U.S. Agriculture Secretary Tom Vilsack has visited the picket line outside the John Deere plant in Ankeny. Vilsack told the UAW members he’s there for them because they were there for him 23 years ago.
The union endorsed Vilsack’s successful 1998 campaign for governor when he was trailing in the polls and Vilsack said that’s something he won’t forget.
Vilsack, a Democrat who served two terms as Iowa’s governor, later told reporters he hopes the strike is resolved quickly and fairly.
During a news conference earlier today at a manufacturing plant in Adel, current Republican Governor Kim Reynolds said she’s confident the union and the company will come to some resolution.
“John Deere is a great company with a phenomenal workforce,” Reynolds said, “and this is part of the collective bargaining process.”
More than 10,000 John Deere workers went on strike last Thursday after rejecting the company’s first contract offer. Negotiations resumed Monday.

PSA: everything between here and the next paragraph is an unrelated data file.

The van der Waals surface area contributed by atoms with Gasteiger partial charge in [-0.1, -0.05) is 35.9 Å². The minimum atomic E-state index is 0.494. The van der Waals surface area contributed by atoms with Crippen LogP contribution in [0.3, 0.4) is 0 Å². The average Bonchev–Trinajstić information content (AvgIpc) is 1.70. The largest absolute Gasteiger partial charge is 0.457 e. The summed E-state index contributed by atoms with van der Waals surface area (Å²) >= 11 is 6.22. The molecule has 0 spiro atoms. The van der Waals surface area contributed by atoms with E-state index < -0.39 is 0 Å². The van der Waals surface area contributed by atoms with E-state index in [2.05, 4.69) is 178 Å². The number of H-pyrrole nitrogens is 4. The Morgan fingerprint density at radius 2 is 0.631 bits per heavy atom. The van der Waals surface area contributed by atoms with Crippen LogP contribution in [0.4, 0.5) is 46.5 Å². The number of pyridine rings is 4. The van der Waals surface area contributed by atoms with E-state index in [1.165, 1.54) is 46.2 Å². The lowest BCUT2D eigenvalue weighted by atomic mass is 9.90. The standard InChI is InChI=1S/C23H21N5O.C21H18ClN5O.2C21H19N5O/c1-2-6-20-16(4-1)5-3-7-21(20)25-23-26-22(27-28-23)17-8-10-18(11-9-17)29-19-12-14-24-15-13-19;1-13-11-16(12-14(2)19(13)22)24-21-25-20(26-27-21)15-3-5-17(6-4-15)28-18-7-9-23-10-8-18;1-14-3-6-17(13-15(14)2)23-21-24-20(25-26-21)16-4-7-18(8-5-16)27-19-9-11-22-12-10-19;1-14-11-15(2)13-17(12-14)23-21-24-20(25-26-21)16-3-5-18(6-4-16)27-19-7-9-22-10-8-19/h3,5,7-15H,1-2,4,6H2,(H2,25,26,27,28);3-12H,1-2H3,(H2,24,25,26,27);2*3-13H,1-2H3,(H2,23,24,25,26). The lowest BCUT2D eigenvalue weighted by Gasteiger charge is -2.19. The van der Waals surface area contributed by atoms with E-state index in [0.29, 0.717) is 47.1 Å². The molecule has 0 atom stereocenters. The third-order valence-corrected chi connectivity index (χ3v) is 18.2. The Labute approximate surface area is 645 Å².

“I’m just hopeful that we can find resolution sooner rather than later,” Reynolds told reporters.
Reynolds, who grew up in the St. Charles area, has family members who worked at John Deere during previous strikes. “My dad worked for John Deere for 40 years. My dad’s dad — my grandpa — worked for John Deere for many years. My dad’s brothers, my grandpa’s brothers all worked for John Deere. It was a stressful time when they would go on strike,” Reynolds said. “I had family members on both sides of the issue, but eventually at every point they were able to reach a resolution that really benefits both sides.”
Deere & Co. operates plants in Ankeny, Davenport, Dubuque, Ottumwa and Waterloo. The union is seeking better pay and health care benefits as well as an end to a two-tiered system that pays workers hired in the past 24 years less than those hired before October, 1997.